As the Palo Alto City Council sets its eyes on 2020, members are preparing for another year in which the city's transportation problems top their list of official priorities.
That's the indication from a survey that council members took in preparation for their annual retreat early next year. And it should come as little surprise to council watchers. Even though the council's guidelines set a three-year limit on priorities, transportation has been a glaring exception. It has appeared on the list, in one form or another, since 2013.
The list of ideas for official priorities was released on Tuesday night, just before the council's Policy and Services Committee was set to discuss the council's annual process for adopting them. Some suggested keeping all four priorities from the current year: climate change; grade separation; traffic and transportation; and fiscal sustainability.
For city staff, the priority-setting process is more than a conceptual exercise. City Manager Ed Shikada noted that this year the city had established a work plan for each of the priorities, which are defined as issues that receive "increased focus from the council" in a given year. The only item on this year's list that had a specific goal was "grade separation," with the council initially hoping to reach a preferred alternative on the redesign of the rail corridor by fall of this year (the deadline has since been moved to spring 2020).
Councilman Greg Tanaka suggested that the council set goals that are actually measurable and achievable. In prior years, priorities have been "generic, not specific, not goal oriented and aspirational," he said.
"I think staff can be more effective in general if they are given more specific and concrete types of goals," Tanaka said.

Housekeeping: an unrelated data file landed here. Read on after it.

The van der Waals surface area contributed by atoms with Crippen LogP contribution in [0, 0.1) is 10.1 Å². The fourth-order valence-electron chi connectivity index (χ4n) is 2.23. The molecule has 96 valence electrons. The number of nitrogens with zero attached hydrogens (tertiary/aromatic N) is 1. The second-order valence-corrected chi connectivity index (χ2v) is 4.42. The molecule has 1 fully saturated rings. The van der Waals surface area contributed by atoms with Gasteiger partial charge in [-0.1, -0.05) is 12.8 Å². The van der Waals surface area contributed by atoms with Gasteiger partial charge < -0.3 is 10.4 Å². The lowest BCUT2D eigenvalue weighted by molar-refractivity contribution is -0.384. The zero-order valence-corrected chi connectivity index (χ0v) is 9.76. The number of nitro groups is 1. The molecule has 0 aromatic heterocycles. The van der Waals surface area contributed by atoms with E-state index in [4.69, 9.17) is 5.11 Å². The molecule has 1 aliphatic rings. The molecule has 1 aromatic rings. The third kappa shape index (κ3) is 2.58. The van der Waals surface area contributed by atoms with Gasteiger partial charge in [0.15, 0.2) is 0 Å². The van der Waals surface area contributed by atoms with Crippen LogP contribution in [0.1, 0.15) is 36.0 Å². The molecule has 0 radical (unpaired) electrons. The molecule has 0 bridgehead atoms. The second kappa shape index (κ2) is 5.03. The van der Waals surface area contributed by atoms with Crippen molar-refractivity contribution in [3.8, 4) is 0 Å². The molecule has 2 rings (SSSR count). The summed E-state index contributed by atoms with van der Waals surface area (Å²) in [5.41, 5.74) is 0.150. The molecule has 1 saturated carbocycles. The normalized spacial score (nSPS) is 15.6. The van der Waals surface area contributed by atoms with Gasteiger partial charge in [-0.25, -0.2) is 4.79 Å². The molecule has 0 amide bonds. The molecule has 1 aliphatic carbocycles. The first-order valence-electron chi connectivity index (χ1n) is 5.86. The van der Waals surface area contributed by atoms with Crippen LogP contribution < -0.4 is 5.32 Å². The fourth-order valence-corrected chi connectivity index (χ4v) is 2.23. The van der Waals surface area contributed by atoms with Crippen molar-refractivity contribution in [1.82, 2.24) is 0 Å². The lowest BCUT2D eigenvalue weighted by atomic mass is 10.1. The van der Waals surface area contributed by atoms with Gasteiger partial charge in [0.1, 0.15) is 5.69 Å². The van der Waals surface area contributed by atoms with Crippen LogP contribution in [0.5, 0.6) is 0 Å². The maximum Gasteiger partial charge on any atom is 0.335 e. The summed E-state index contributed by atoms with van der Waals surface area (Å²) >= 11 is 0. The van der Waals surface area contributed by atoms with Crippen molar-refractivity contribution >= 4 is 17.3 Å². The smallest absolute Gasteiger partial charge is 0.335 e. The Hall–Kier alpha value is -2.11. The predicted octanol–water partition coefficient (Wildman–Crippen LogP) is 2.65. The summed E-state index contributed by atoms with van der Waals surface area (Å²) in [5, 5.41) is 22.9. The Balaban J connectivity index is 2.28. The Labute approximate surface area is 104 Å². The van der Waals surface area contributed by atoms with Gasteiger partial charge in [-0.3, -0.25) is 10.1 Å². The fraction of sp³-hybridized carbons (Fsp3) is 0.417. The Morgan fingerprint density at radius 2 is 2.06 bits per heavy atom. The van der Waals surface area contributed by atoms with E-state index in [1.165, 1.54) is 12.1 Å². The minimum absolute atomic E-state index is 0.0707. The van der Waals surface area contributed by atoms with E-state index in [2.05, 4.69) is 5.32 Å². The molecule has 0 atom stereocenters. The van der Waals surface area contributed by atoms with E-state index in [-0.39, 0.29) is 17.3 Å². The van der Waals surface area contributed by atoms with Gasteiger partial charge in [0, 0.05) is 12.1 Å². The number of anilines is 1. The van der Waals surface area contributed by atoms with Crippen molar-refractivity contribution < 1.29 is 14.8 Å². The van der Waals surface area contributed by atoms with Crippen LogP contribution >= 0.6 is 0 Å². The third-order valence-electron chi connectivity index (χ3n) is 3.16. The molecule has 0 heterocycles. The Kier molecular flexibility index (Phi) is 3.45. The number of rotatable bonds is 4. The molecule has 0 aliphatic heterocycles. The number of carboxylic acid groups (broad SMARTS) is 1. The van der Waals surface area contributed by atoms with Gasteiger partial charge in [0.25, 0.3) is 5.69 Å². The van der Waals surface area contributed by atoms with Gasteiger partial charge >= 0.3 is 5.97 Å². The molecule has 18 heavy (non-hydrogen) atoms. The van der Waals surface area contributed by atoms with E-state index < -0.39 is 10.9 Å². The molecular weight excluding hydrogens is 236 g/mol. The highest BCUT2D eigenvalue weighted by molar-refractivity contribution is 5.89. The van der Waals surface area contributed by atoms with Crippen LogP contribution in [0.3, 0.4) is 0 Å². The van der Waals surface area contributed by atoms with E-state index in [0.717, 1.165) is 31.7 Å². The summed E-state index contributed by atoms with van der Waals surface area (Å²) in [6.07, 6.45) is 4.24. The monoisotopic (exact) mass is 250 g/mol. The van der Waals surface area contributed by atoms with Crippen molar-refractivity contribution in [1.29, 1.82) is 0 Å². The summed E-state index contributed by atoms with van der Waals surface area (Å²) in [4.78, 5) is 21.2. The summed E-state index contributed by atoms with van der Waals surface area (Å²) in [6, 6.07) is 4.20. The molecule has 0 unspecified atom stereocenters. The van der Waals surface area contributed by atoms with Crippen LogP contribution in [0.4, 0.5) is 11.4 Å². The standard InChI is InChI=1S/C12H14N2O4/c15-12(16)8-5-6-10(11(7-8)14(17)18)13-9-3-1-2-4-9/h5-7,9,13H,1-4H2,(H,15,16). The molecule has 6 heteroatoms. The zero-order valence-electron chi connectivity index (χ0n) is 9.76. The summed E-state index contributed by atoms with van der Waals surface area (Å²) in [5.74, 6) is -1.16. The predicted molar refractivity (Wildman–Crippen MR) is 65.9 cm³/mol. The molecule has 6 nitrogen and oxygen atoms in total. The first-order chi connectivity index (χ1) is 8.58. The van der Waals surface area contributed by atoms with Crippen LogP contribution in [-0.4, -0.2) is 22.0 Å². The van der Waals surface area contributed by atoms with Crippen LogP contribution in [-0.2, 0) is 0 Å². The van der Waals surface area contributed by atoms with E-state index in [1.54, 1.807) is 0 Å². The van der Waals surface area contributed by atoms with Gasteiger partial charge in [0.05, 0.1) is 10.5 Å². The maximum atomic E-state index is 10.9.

His committee colleagues, Chairwoman Liz Kniss and Councilwoman Lydia Kou, agreed and supported a motion recommending that next year's priorities be "more focused, in such a way that they can actually be accomplished."
The council's continued focus on traffic mirrors results from recent community surveys. When the 2018 National Citizen Survey asked residents what one change the city can make that would make them happier, 23% made comments pertaining to traffic concerns. Housing followed with 21%. No other issue had more than 10%.
Some council members proposed changing the terminology. One suggested "traffic congestion relief" be added to the priority list, while another recommended "transportation and mobility." A few also recommended keeping grade separation as a 2020 priority. The list of ideas released Tuesday did not specify which council proposed which priority.
Other proposed priorities were affordable housing and homelessness; climate change, particularly as it pertains to sea level rise; the reconstruction of Cubberley Community Center; and to "Make Palo Alto fun again."
While the committee gave little indication of what other priorities will appear on the list, its three members agreed that the 2020 priorities should be more tangible and achievable than those in the past.
Residents now have a chance to weigh in on what priorities the council should adopt for 2020. On Wednesday morning, the city put out an invitation through its Open City Hall platform for the public to submit their own ideas. The survey will remain open until Jan. 31, shortly before the council's annual retreat. To fill out the form, visit opentownhall.com.